President Obama's attorneys asked a federal court to dismiss a lawsuit challenging the constitutionality of the contraception mandate, but did not defend the mandate's constitutionality, instead arguing that the plaintiffs have sued too soon given that Obama has promised to change the rule to "accomodate" religious concerns.
"Plaintiff's challenge to the preventive services coverage regulations is not fit for judicial review because defendants [Obama and Health and Human Services Secretary Kathleen Sebelius] have indicated that they will propose and finalize changes to the regulations that are intended to accomodate plaintiff's religious objections to providing contraception coverage," the Department of Justice (DOJ) wrote to the Washington, D.C. District Court. DOJ also argued that the contraception mandate does not pose any "imminent injury" to religious organizations, which have a year to comply.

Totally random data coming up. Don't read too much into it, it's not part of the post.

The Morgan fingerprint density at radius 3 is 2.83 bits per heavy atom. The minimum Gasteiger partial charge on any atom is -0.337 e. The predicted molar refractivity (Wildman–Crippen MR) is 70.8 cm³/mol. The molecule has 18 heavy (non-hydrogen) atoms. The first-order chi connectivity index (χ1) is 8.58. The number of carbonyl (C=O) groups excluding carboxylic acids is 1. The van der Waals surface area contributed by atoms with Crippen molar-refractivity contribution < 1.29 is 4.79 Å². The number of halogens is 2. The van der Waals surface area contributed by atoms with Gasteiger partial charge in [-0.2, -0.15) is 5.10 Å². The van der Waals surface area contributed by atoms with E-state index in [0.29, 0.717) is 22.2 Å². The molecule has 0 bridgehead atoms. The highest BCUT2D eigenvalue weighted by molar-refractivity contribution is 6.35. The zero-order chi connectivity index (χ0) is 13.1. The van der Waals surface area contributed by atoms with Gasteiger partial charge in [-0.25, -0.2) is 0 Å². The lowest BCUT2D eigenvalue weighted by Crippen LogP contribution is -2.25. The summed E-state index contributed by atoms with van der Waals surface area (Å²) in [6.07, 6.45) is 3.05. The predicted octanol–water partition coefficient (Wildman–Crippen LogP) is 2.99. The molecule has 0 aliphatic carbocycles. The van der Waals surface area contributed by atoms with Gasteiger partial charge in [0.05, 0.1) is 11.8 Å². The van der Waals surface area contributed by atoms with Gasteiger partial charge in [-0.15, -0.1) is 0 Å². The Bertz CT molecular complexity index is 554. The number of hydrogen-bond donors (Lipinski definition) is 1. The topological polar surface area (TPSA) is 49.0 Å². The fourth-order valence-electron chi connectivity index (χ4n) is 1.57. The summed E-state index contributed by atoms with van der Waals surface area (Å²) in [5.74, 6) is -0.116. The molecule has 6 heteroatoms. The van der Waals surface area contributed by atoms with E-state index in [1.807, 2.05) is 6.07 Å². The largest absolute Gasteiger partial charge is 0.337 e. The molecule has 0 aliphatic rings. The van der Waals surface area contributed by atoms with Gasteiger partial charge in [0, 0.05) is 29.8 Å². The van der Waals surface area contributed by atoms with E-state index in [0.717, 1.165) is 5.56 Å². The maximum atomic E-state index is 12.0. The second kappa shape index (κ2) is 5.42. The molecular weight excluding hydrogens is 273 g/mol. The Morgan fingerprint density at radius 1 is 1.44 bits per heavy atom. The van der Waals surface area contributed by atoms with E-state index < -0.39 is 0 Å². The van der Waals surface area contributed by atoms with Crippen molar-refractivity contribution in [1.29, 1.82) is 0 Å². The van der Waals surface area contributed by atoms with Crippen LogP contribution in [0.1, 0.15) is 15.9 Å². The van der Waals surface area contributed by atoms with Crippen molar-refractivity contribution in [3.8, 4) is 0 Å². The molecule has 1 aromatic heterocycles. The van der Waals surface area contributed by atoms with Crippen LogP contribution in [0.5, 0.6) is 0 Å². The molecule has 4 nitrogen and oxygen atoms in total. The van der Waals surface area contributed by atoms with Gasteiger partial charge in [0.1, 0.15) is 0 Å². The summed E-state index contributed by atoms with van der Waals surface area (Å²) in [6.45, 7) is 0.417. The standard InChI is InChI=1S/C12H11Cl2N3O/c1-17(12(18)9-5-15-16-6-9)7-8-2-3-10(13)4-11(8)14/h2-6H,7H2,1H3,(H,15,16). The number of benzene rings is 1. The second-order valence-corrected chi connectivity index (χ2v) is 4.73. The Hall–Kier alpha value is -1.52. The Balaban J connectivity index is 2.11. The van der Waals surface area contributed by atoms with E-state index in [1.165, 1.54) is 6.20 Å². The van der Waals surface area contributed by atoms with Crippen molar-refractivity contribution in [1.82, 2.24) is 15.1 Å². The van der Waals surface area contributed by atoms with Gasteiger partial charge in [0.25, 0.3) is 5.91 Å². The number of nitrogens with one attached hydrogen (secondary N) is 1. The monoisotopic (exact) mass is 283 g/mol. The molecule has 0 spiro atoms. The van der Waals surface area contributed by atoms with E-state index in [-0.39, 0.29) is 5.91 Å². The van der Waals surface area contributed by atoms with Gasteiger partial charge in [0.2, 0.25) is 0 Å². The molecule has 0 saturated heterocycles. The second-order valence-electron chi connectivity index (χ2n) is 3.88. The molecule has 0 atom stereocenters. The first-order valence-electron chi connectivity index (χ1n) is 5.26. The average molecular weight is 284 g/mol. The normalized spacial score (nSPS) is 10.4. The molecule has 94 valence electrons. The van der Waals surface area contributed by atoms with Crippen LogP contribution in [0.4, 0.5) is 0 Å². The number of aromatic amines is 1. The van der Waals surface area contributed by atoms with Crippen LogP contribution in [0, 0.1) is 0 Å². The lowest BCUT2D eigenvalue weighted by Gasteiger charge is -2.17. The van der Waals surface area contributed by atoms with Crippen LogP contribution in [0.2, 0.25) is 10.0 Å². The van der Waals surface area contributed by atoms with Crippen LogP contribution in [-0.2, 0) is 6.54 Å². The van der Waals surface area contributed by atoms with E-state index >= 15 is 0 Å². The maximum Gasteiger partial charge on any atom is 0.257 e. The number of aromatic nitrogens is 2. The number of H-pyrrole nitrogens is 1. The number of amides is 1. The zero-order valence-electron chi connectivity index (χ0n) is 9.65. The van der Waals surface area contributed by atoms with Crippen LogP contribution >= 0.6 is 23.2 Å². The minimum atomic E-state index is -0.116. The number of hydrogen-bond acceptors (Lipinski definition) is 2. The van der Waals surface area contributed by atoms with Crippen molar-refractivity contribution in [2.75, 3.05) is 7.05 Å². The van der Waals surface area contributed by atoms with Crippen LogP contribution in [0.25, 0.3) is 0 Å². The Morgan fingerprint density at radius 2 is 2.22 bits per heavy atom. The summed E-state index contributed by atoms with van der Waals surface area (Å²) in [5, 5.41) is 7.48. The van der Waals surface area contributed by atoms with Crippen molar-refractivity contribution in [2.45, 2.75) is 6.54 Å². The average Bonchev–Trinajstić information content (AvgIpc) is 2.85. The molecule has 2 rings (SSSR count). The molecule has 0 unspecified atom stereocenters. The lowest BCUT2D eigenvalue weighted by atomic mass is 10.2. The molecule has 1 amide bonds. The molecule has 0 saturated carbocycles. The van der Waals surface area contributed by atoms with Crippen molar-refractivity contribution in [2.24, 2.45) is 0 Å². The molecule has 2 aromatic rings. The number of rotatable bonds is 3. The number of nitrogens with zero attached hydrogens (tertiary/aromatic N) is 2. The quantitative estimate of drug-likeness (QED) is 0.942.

Luke Goodrich, Deputy General Counse of the Becket Fund, which is challenging the rule on behalf of Belmont Abbey College, suggested The Washington Examiner that DOJ's "procedural" argument is "weak and flawed," and will not stand up in court.
"It doesn't argue that the mandate is legal; it doesn't argue that the mandate is constitutional," Goodrich also said in a statement on the DOJ position. "Instead, it begs the court to ignore the lawsuit because the government plans to change the mandate at some unspecified date in the future."